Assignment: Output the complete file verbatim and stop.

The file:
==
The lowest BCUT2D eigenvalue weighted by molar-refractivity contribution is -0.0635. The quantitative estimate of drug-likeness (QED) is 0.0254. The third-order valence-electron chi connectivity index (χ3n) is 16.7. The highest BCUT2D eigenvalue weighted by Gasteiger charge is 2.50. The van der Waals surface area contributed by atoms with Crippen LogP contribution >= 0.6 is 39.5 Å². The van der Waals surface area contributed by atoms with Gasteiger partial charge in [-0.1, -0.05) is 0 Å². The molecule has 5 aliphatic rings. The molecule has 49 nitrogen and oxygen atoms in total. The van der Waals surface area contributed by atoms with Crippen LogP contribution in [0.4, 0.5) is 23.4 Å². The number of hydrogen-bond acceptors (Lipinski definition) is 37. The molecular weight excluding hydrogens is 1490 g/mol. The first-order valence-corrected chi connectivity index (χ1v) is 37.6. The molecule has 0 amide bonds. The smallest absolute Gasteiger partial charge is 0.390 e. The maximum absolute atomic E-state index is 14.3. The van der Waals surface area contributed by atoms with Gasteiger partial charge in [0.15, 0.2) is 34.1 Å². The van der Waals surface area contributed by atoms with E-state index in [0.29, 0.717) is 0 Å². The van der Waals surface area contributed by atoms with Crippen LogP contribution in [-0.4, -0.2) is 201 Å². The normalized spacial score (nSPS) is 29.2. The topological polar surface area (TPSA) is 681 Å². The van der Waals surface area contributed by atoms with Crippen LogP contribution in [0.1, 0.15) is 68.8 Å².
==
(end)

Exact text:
The lowest BCUT2D eigenvalue weighted by molar-refractivity contribution is -0.0635. The quantitative estimate of drug-likeness (QED) is 0.0254. The third-order valence-electron chi connectivity index (χ3n) is 16.7. The highest BCUT2D eigenvalue weighted by Gasteiger charge is 2.50. The van der Waals surface area contributed by atoms with Crippen LogP contribution >= 0.6 is 39.5 Å². The van der Waals surface area contributed by atoms with Gasteiger partial charge in [-0.1, -0.05) is 0 Å². The molecule has 5 aliphatic rings. The molecule has 49 nitrogen and oxygen atoms in total. The van der Waals surface area contributed by atoms with Crippen LogP contribution in [0.4, 0.5) is 23.4 Å². The number of hydrogen-bond acceptors (Lipinski definition) is 37. The molecular weight excluding hydrogens is 1490 g/mol. The first-order valence-corrected chi connectivity index (χ1v) is 37.6. The molecule has 0 amide bonds. The smallest absolute Gasteiger partial charge is 0.390 e. The maximum absolute atomic E-state index is 14.3. The van der Waals surface area contributed by atoms with Gasteiger partial charge in [0.15, 0.2) is 34.1 Å². The van der Waals surface area contributed by atoms with E-state index in [0.29, 0.717) is 0 Å². The van der Waals surface area contributed by atoms with Crippen LogP contribution in [-0.4, -0.2) is 201 Å². The normalized spacial score (nSPS) is 29.2. The topological polar surface area (TPSA) is 681 Å². The van der Waals surface area contributed by atoms with Crippen LogP contribution in [0.1, 0.15) is 68.8 Å².